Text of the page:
The high level of fast food consumption in Australia is a serious health concern. Accordingly, the marketing tactics of the fast food industry warrant close attention. Our new study, published today, examined the price promotions offered by the biggest fast food chains in Australia. We found the “combination meal deals” and “limited time” offers from the major chains provide strong incentives for people to over-consume unhealthy food and drinks.
I guess it is good to have data to back up what sounds like a no-brainer outcome. And I won’t hold my breath for any ‘policy response’ toward either making healthier foods part of combos or banning price promotions of unhealthy foods cause, you know, it’s capitalism isn’t it.
‘Revolutionary’ new restaurant pay rules aim to combat underpayment
Chefs will be allowed to trade away their penalty rates, overtime and allowances in return for a flat rate of at least $82,400 for up to 57 hours of work a week in an attempt by the industrial commission to tackle widespread wage underpayment at fine dining establishments. Individual written agreements will be required for the chefs’ deal, but it is not a blank cheque for endless work: chefs on the new pay rules who do more than 57 hours a week will be paid 1.5 times their wage up to 59 hours and double time thereafter.
No comment in the article from any actual chef, however, so who knows that they think of this. Restaurant and Catering Aus sees this as revolutionary. The decision appears to have been taken on Bastille Day so perhaps one should give R & C some leniency for its effusiveness.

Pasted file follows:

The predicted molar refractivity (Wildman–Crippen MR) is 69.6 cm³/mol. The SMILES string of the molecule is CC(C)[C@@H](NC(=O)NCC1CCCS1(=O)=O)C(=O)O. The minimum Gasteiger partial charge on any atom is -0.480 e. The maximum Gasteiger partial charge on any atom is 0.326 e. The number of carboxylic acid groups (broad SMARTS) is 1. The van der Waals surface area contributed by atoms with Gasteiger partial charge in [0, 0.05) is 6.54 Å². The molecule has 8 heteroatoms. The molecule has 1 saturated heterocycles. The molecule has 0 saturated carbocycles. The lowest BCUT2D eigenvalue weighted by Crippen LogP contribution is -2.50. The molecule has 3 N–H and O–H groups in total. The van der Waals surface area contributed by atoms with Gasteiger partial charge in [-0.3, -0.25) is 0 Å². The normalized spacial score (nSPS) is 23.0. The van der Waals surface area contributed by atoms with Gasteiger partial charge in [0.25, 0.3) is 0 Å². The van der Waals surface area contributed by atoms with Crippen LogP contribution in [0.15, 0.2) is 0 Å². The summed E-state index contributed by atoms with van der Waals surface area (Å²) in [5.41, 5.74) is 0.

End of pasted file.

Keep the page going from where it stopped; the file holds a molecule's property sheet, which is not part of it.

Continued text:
‘I was desperate’: the fight to get Australia’s fruit pickers a fair wage
Experienced picker Mahani Mohd Tif, who is also a UWU member, worked a seven-and-a-half-hour day picking strawberries, for which she received just $34.10. At other jobs, she got more – provided there was actually fruit to pick. “The first day you can get more fruit, the second day you can get less,” she says. “Sometimes I got about $50, so about $300 a week.” The uncertainty made it hard to buy food and pay rent. “It was very difficult to plan,” she says. “I prefer to be paid hourly … if you work eight hours, you know how much you get – it doesn’t depend on whether you are stronger or not.”
‘End of my tether’: Two-thirds of CBD kiosks won’t be back
The council said the need for kiosks had changed significantly over the past two decades, as land use altered and more convenience stores and small supermarkets opened.
Sadly I suspect this sounds the death knell for street vendors in the CBD.
‘Cooking is a way for me to share my love’: recipes from Melbourne public housing residents
In July 2020, the Victorian government locked down nine public housing towers, home to 3,000 people, to contain the spread of coronavirus. The decision was based on “patterns of movement, friendship groups [and] family groups”, the premier said at the time. In a step to recover from the social impacts of that hard lockdown, the residents of the same public housing towers, along with Cohealth (a non-for-profit community health organisation), have published a cookbook, Cooking, Recovery and Connections, which emphasises the strength and resilience within these friendship and family groups.
What a generous gift from folk who were shabbily treated by their state government.
How to Feed 10,000 Rebel Fighters for 50 Years
I will never forget my first ranchada [cooking shift],” he says. That first day, Semillas had to cook everything from white rice to fried meat and colada, a thick liquid mixed into agua de panela, a traditional beverage. He was guided by an experienced, old guerrilla who taught new guerrilleros all the “little secrets,” such as how to clean the rancha, or artisanal kitchen station, and how to knead and fry cancharinas. “We passed the knowledge from one generation to the next.”